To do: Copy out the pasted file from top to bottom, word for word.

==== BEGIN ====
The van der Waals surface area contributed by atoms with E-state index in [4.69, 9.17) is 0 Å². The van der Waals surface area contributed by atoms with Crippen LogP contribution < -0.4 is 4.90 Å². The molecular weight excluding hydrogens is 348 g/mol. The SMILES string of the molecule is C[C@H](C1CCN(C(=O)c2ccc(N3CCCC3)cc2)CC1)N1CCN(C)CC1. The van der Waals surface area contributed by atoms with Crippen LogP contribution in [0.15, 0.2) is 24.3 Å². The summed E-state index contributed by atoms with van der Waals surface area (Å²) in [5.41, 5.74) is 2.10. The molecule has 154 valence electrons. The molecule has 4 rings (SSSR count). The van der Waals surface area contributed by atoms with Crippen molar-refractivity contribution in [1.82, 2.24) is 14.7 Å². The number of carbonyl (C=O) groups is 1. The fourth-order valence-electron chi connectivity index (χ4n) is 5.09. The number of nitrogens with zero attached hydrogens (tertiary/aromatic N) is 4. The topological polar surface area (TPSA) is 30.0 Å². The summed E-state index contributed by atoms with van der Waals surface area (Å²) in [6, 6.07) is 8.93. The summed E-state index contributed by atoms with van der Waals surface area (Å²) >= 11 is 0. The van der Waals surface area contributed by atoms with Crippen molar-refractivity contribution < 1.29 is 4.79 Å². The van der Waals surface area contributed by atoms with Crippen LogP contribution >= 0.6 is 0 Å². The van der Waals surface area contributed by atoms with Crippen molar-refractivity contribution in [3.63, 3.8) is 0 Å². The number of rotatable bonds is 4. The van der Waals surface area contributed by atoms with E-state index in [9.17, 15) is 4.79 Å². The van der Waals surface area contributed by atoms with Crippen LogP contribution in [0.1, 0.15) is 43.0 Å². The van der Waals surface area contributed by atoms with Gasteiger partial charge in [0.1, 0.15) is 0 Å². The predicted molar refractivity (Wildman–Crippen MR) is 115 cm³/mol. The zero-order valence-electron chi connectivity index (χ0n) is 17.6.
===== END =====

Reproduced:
The van der Waals surface area contributed by atoms with E-state index in [4.69, 9.17) is 0 Å². The van der Waals surface area contributed by atoms with Crippen LogP contribution < -0.4 is 4.90 Å². The molecular weight excluding hydrogens is 348 g/mol. The SMILES string of the molecule is C[C@H](C1CCN(C(=O)c2ccc(N3CCCC3)cc2)CC1)N1CCN(C)CC1. The van der Waals surface area contributed by atoms with Crippen LogP contribution in [0.15, 0.2) is 24.3 Å². The summed E-state index contributed by atoms with van der Waals surface area (Å²) in [5.41, 5.74) is 2.10. The molecule has 154 valence electrons. The molecule has 4 rings (SSSR count). The van der Waals surface area contributed by atoms with Crippen molar-refractivity contribution in [1.82, 2.24) is 14.7 Å². The number of carbonyl (C=O) groups is 1. The fourth-order valence-electron chi connectivity index (χ4n) is 5.09. The number of nitrogens with zero attached hydrogens (tertiary/aromatic N) is 4. The topological polar surface area (TPSA) is 30.0 Å². The summed E-state index contributed by atoms with van der Waals surface area (Å²) in [6, 6.07) is 8.93. The summed E-state index contributed by atoms with van der Waals surface area (Å²) >= 11 is 0. The van der Waals surface area contributed by atoms with Crippen molar-refractivity contribution < 1.29 is 4.79 Å². The van der Waals surface area contributed by atoms with Crippen LogP contribution >= 0.6 is 0 Å². The van der Waals surface area contributed by atoms with Crippen molar-refractivity contribution in [3.63, 3.8) is 0 Å². The number of rotatable bonds is 4. The van der Waals surface area contributed by atoms with E-state index in [9.17, 15) is 4.79 Å². The van der Waals surface area contributed by atoms with Crippen LogP contribution in [0.1, 0.15) is 43.0 Å². The van der Waals surface area contributed by atoms with Gasteiger partial charge in [0.1, 0.15) is 0 Å². The predicted molar refractivity (Wildman–Crippen MR) is 115 cm³/mol. The zero-order valence-electron chi connectivity index (χ0n) is 17.6.